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So, I spent 3 or 4 days with this bunch of saddhus out front of Daswadeneh ghat. They had virtually no english, but we hung out going over the sacred texts, traveling on the river and watching them in their daily alms collection and various activities, mostly involved with smoking hashish with the chillum.
I'd advise you keep your wits about you, but this side of Varanasi shouldn't be missed.
Updated Oct 9, 2007
While every tourist in Varanasi makes it a point to visit the ghats in Varanasi, most miss the view of the city and the ghats from the opposite bank. That's yet another beautiful place to be in. Just take a boat for a trip to and back from the opposite bank as you hardly find a boat while being back from there. That's a sandy place, almost like a desert. You can play with the sand and at the same time have a nice view of the city and the famous ghats and historical buildings along the ghats.
Written Jun 29, 2007
There are sweetwater dolphins living in the Ganges River. I know, that they exist because I saw them! It was not really spectacular seeing the small fins on big dark grey backs in the water. But I knew that this is a very rare sight. So I was overwhelmed.
Sorry, they vanished too fast in the muddy water of Ganges River. No way for me to take a photo.
Updated Mar 29, 2004
This is an unusual thing, a steep slope near Meer ghat where you can try to climb. It is difficult to come down or even move up once you have climbed up the slope. One can try and see how much he can climb at one go. It's definitely a proof of your physical fitness. My husband tried to do so. Here's a photograph I took of him in action. The little boy accompanying him is the son of the Guest house that we stayed in. He helped us explore so many unknown things at Varanasi
Updated Jun 30, 2007
I may be bias but this was what happened to me.. so lone female travellers be warned...
I had used this IDD call service from this young guy's shop @ Lalita Ghat, and on bumping into him and his frens at night, had smiled at him in recognition... next thing I know, I was pulled into their gang and everyone started to be overly friendly with numerous handshakes and attempts for hugs etc... luckily my guy fren who was in the area came along and told them off!!!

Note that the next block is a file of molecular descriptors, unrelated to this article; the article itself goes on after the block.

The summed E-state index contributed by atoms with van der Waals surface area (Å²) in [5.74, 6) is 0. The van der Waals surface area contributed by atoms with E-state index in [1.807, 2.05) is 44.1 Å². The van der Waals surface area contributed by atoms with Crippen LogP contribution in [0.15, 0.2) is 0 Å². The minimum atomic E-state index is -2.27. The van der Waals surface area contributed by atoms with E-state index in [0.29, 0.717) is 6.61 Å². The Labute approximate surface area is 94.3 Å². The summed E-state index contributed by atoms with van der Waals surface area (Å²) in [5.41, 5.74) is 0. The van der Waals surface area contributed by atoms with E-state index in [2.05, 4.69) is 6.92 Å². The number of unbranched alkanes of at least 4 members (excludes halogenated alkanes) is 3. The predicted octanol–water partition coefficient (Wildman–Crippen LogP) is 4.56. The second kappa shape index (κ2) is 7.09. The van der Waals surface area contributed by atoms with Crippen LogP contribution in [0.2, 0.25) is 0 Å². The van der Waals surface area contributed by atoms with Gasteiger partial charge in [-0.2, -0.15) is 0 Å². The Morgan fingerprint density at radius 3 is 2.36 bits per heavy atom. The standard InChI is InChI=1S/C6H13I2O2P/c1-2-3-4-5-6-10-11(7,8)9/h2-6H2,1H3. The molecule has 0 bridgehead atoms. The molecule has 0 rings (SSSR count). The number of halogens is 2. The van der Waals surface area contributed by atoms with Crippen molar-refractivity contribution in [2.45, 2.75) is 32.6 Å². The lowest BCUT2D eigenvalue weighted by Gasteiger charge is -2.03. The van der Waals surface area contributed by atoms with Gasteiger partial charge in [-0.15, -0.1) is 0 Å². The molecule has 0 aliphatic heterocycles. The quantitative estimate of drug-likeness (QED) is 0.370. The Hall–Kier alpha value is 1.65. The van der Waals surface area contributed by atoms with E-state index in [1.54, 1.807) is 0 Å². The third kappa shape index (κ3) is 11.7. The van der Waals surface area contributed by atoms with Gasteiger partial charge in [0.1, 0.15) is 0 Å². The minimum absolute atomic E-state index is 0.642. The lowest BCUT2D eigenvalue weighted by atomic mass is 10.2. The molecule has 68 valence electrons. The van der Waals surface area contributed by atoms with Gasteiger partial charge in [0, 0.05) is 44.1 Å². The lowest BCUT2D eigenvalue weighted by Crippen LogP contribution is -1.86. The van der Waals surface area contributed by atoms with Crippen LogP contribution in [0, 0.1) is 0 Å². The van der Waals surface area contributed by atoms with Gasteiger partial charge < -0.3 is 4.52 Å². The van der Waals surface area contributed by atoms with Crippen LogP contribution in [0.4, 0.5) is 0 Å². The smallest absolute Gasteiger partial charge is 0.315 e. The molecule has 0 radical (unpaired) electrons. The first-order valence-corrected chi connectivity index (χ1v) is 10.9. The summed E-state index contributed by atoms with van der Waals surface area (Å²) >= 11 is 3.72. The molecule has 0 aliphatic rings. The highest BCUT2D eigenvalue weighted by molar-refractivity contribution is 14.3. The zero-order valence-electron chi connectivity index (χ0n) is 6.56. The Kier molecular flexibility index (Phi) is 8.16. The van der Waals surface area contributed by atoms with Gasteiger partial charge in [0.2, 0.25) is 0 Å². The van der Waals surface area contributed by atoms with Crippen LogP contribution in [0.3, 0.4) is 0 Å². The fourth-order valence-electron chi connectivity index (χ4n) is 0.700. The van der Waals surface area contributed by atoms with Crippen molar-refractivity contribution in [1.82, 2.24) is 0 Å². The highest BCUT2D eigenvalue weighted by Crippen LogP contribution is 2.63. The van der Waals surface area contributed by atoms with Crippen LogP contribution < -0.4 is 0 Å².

the lesson!! A smile may be nothing to us but may be misintepreted especially since some locals have this sentiments that foreigners are much more "open"!
Of course, this does not mean that everyone is as "friendly" as those I bumped into.. :P So, I apologise if I have offended anyone.. :P
Written Nov 27, 2005
If you ask me what is Off The Beaten Path here in Varanasi, probably I would say this modern luxury houses, because tourists don't come here to see this, so this is definitely a tip Off The Beaten Path for you. This is a location somewhere in the middle of the city but don't ask me which exact location it was, all I knew was that this kind of place has no tourists, so why not visit now.
Written Feb 27, 2005
Sarnath is where Buddha gave his first sermon and is around 10kms from Varanasi. One of the most amazing sights to see is the Dhamek Stupa which stands at 43.6 metres high and 28 metres round and was built in the 5th century. The Archaeological Museum is also in Sarnath and is open Thursday through to Saturday.
Written Oct 17, 2006
Our guide, who took us to our Ganges at sunrise boat trip, took us here afterwards before we visited the New Vishwanath Temple. The modern temple, which is dedicated to Lord Ram, was built in 1964. Its walls are imprinted with verses and scenes from the Ramcharitmanas, the Hindi version of the Ramayana. Its author, poet Tulsi Das, who the temple is named after, lived here while writing it.
Written Jul 4, 2007
Located 13km (8 miles) north-east of Varanasi, Sarnath is one of the four holy places associated with the life of Lord Buddha. It is the deer park where Gautama Buddha first taught the Dharam, (the Way of the Higher Truths). At this time Sarnath, from Saranganath, meaning "Lord of the Deer", was called Isipatana which means "the place where holy men fell to earth" and was later known as Mrigadava or "deer-park". Buddha came here about 5 weeks after attaining enlightenment at Bodhgaya. It was here that he gave his first sermon to five monks and his preaching soon spread to a larger community of monks which numbered 1500 when the Chinese traveller Xuan Zang visited in AD 640. The spot where he preached his first sermon is marked with the magnificent Dharmekh Stupa which has carvings that date back to the 5th century AD. The area around this has unearthed several monasteries and other stupas that fell into ruin when Buddhism went into decline. There is a 3rd century BC Ashoka Pillar here that commemorates Emperor Ashoka's visit to Sarnath and his conversion to Buddhism. The ruins and stupas lie within an enclosed compound that you have to pay to enter. As the sight is very holy to Buddhists, monks live here in modern monasteries from different Buddhist countries. I came here from Varanasi via auto-rickshaw on a tour that costs Rs150 for travel to and from Varanasi plus visiting time.
Updated Jul 7, 2007
Looking for internet? Just follow the signs or ask. There are very small internetshops with two till four computers in it. The connection is not too good, but just enough to send some e-mails. An hour on the internet costs you 1,5 dollars.
On the picture: An internetcafe.
Written Sep 7, 2002
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